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This article is about the synthetic cannabinoid drug. For the Japanese girl group, see AKB48.
AKB-48 structure.png
Systematic (IUPAC) name
Clinical data
Legal status
  • DE: Anlage II
  • US: Schedule I
  • Temporary Class Drug (NZ), illegal in Japan, Latvia, Germany, Singapore
CAS Number 1345973-53-6 YesY
PubChem CID: 57404063
ChemSpider 28189076
Chemical data
Formula C23H31N3O
Molecular mass 365.510 g/mol

AKB48 (APINACA, N-(1-adamantyl)-1-pentyl-1H-indazole-3-carboxamide) is a drug that acts as a reasonably potent agonist for the cannabinoid receptors,[1] with a Ki of 304.5nM and a EC50 of 585nM at CB1.[citation needed] It had never previously been reported in the scientific or patent literature, and was first identified by laboratories in Japan in March 2012 as an ingredient in synthetic cannabis smoking blends, along with a related compound APICA.[2] Structurally it closely resembles cannabinoid compounds from patent WO 2003/035005 but with a simple pentyl chain on the indazole 1-position, and AKB48 falls within the claims of this patent despite not being disclosed as an example.


APINACA was made illegal in Japan in 2012,[3] and was banned as a temporary class drug in New Zealand from 13 July 2012.[4]

APINACA has been banned in Latvia since 14 November 2013.

The DEA announced its intent to schedule APINACA on 16 May 2013.[5]

It is also banned in Germany as a Anlage II controlled drug.

APINACA is listed in the Fifth Schedule of the Misuse of Drugs Act (MDA) and therefore illegal in Singapore as of May 2015.[6]

As of October 2015 APINACA is a controlled substance in China.[7]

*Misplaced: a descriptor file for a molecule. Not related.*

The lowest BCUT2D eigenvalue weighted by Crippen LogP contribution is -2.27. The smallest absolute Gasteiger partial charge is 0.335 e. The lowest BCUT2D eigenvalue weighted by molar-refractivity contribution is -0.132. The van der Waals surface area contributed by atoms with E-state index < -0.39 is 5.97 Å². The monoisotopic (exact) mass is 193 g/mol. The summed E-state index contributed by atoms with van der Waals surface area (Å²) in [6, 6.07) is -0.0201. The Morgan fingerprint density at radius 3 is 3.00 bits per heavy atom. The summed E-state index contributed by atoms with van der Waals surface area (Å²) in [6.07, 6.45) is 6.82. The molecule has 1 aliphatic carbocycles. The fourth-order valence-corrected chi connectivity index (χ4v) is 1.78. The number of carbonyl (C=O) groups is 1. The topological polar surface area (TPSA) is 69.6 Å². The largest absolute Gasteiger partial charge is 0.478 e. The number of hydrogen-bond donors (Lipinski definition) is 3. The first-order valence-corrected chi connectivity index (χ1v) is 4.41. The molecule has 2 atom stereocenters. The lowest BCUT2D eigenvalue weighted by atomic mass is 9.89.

A forensic standard of APINACA is available, and the compound has been posted on the Forendex website of potential drugs of abuse.[8]

See also[edit]


  1. ^ Uchiyama, N.; Kawamura, M.; Kikura-Hanajiri, R.; Goda, Y. (2012). "URB-754: A new class of designer drug and 12 synthetic cannabinoids detected in illegal products". Forensic Science International 227 (1–3): 21–32. doi:10.1016/j.forsciint.2012.08.047. PMID 23063179. 
  2. ^ Uchiyama, N.; Kawamura, M.; Kikura-Hanajiri, R.; Goda, Y. (2012). "Identification of two new-type synthetic cannabinoids, N-(1-adamantyl)-1-pentyl-1H-indole-3-carboxamide (APICA) and N-(1-adamantyl)-1-pentyl-1H-indazole-3-carboxamide (APINACA), and detection of five synthetic cannabinoids, AM-1220, AM-2233, AM-1241, CB-13 (CRA-13), and AM-1248, as designer drugs in illegal products". Forensic Toxicology 30 (2): 114. doi:10.1007/s11419-012-0136-7. 
  3. ^ "Designation of "Shitei Yakubutsu" (designated substances) based on the provision of the Pharmaceutical Affairs Law (1960, Law No.145)" (PDF). 
  4. ^ "Temporary Class Drug Notice". Department of Internal Affairs. New Zealand. 5 July 2012. 
  5. ^ "DEA Makes Three More “Fake Pot” Drugs Temporarily Illegal Today". Drug Enforcement Administration (DEA). Retrieved 24 July 2015. 
  6. ^ "CNB NEWS RELEASE". Central Narcotics Bureau (CNB). 30 April 2015. Retrieved 24 July 2015. 
  7. ^ "关于印发《非药用类麻醉药品和精神药品列管办法》的通知" (in Chinese). China Food and Drug Administration. 27 September 2015. Retrieved 1 October 2015. 
  8. ^ "APINACA". Southern Association of Forensic Scientists. Retrieved 24 July 2015.